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A Beginner’s Guide to Venture Capital Funds
You have heard of venture capital funds before, but do you know how they work? Let's break it down to basics, from fundraising to value creation.
Venture capital funds are investment vehicles that pool capital from institutional investors, high-net-worth individuals, and sometimes even corporations, to invest in early-stage, high-growth companies.
For investors interested in investing in a venture capital fund, sometimes the process of how they work can be opaque. Here’s how venture capital funds typically work, from investment strategies to value calculations.
The Investment Strategy
First, a venture capital fund will develop an investment strategy (sometimes called an Investment Plan). This may include a focus on specific industries, geographic regions, or stages of development. The development stages of startups are particularly important and most often consist of the following:
Pre-Seed – Startups are generally still building product, ideating concept, determining market fit and may have a small user base.
Seed – Startups have demonstrated that the business is viable and have some early metrics to prove that there is demand for product. Revenue and signs of growth are becoming clear and key personnel are in place within the business.
Series A – This is the time to scale up the business, but significant investment is required to grow. The business by now has a working product, a brand, a loyal customer base, and significant revenues with a potential to expand.
Series B – The startup has grown into a real company with a higher valuation to prove it. The business concept is well and truly validated. Series B is for mature companies who are looking for additional funds to reach the next level and meet the demands of a growing customer base, and possibly expansion into new markets, products, or acquisitions.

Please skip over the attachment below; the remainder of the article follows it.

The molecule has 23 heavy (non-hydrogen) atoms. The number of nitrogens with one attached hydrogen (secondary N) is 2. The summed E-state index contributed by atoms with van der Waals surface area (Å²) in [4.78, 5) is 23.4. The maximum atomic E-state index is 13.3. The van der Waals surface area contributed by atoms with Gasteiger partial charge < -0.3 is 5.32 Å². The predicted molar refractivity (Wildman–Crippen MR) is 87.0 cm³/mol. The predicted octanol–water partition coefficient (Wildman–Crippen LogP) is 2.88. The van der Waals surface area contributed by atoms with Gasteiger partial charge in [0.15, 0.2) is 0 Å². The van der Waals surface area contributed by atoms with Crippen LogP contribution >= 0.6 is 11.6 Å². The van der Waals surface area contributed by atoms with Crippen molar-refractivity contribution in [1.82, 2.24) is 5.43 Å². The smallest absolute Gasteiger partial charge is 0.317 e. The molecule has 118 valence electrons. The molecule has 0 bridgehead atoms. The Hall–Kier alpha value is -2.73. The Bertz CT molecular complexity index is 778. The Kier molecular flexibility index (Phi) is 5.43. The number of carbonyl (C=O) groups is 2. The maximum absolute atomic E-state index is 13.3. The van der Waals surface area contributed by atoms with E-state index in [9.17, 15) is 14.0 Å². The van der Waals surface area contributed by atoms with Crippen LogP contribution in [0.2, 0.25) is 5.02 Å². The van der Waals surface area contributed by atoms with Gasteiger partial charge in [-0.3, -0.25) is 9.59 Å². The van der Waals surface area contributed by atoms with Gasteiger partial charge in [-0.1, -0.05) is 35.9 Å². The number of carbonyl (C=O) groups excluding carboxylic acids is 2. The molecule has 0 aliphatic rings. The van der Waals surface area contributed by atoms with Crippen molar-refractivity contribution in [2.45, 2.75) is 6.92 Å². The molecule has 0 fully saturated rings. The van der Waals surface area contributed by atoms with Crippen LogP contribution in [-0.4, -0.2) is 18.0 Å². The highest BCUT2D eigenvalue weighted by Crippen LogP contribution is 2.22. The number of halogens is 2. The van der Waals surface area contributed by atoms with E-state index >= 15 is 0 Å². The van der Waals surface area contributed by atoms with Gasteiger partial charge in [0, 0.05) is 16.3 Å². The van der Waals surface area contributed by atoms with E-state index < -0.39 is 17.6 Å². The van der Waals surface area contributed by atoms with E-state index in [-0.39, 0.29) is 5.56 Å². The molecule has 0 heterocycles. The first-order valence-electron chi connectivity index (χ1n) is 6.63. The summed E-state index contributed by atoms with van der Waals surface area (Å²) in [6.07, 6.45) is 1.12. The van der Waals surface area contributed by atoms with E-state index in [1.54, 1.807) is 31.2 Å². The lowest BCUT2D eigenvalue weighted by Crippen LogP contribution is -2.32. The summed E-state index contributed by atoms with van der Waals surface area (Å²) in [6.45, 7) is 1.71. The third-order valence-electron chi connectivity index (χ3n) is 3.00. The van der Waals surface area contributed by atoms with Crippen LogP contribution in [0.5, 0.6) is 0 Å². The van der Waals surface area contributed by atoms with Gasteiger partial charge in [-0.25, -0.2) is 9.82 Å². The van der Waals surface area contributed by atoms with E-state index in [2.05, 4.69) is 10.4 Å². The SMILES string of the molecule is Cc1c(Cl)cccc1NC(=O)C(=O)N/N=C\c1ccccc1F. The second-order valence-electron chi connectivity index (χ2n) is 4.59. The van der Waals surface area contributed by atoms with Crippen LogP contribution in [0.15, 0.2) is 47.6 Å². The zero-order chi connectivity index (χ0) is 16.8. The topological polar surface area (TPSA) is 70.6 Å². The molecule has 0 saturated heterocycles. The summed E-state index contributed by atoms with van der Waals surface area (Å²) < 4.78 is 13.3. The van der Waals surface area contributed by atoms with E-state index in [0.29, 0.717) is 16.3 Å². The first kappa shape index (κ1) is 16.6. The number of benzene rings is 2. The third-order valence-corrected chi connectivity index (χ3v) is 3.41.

For example, an early-stage VC Fund might aim to invest in fintech or sustainability focused businesses within Australia that are in the pre-Seed through to Series A stage of their lives.
How VCs Fundraise
Venture capital funds raise capital from investors, who become limited partners in the fund. The general partner is responsible for ensuring the fund operates in accordance with the Partership Deed (a document outlining the rules of the fund). The general partner is also responsible for engaging with service providers to the partnership, including the fund manager (that is normally a related entity or associate of the general partner). The fund manager makes investment decisions on behalf of the fund in accordance with the Investment Plan. Limited partners commit to providing capital to the fund over a period of several years, typically seven to ten years.
However, as some funds may seek to deploy capital over the initial few years, they will not ask for all the capital upfront. Venture capital firms may call upon the remaining committed capital from investors only as they need it. Doing so prevents the cash from sitting in a bank account and diluting returns. Instead, this allows investors to continue to invest their money in other (generally liquid) areas if they choose to do so. However, importantly, investors need to remember their obligation to make the future capital payments when called upon or risk becoming a defaulting limited partner.
How VCs Source Deals and Enact Due Diligence